Water insecurity is even more dire for non-sovereign entities around the world that have no recourse under bilateral or regional treaties and only weak protections for water rights. The plight of Palestine is stark in this regard. Prior to the deal recently negotiated between Israel and the United Arab Emirates, Palestinians living in the West Bank faced a tremendous peril in light of Israeli plans to annex territory in Area C. Israel’s move would have effectively cut Palestinians off from the Jordan River, severely compromising Palestinian water and food security. Although that annexation is now on hold, there is no guarantee that this situation will last. Should annexation proceed, nothing in the current decentralized system of international watercourse governance would prevent Palestinians from losing nearly all access to the region’s main freshwater source. Elsewhere in the region, critics have also accused Turkey of weaponizing water against the Kurds—another stateless nation in the Middle East—in the Syrian civil war.
The Limited Potential of International Agreements
In theory, international conventions and treaties could help address water use and access issues where bilateral and regional legal institutions fall short. The UNWC, for instance, covers both surface and groundwater water resources and reaffirms the basic international water law principle of “no significant harm.” If universally accepted, this principle could protect the interests of downstream states that would be harmed by certain upstream activities—such as excessive damming.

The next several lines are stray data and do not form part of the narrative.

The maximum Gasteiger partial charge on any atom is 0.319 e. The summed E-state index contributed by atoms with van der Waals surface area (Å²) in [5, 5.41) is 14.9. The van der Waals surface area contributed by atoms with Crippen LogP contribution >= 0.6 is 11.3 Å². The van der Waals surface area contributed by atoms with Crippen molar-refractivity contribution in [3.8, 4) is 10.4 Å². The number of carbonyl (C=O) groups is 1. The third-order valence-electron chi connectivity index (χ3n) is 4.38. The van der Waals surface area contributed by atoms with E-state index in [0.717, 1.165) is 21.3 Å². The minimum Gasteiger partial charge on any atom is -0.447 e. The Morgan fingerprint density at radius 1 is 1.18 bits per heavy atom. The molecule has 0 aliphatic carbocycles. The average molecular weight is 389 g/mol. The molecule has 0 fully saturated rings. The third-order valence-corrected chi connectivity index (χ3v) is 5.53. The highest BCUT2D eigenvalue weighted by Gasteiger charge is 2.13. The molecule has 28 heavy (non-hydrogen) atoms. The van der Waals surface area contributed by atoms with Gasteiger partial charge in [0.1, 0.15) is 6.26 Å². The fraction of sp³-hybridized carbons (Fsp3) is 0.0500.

Unfortunately, the UNWC enjoys neither wide-spread adoption nor strong, enforceable language. It has only thirty-six contracting states, and its weak language regarding environmental protections and conflict resolution renders it a thin reed for international watercourse governance. Any effort to strengthen the treaty, much less win universal acceptance for it, faces strong nationalist and geopolitical headwinds in the near to medium term. Growing anxieties about water scarcity could, in the meantime, dissuade many states from entering any negotiations that would potentially limit their access to water—or even embolden unilateral action to acquire these resources.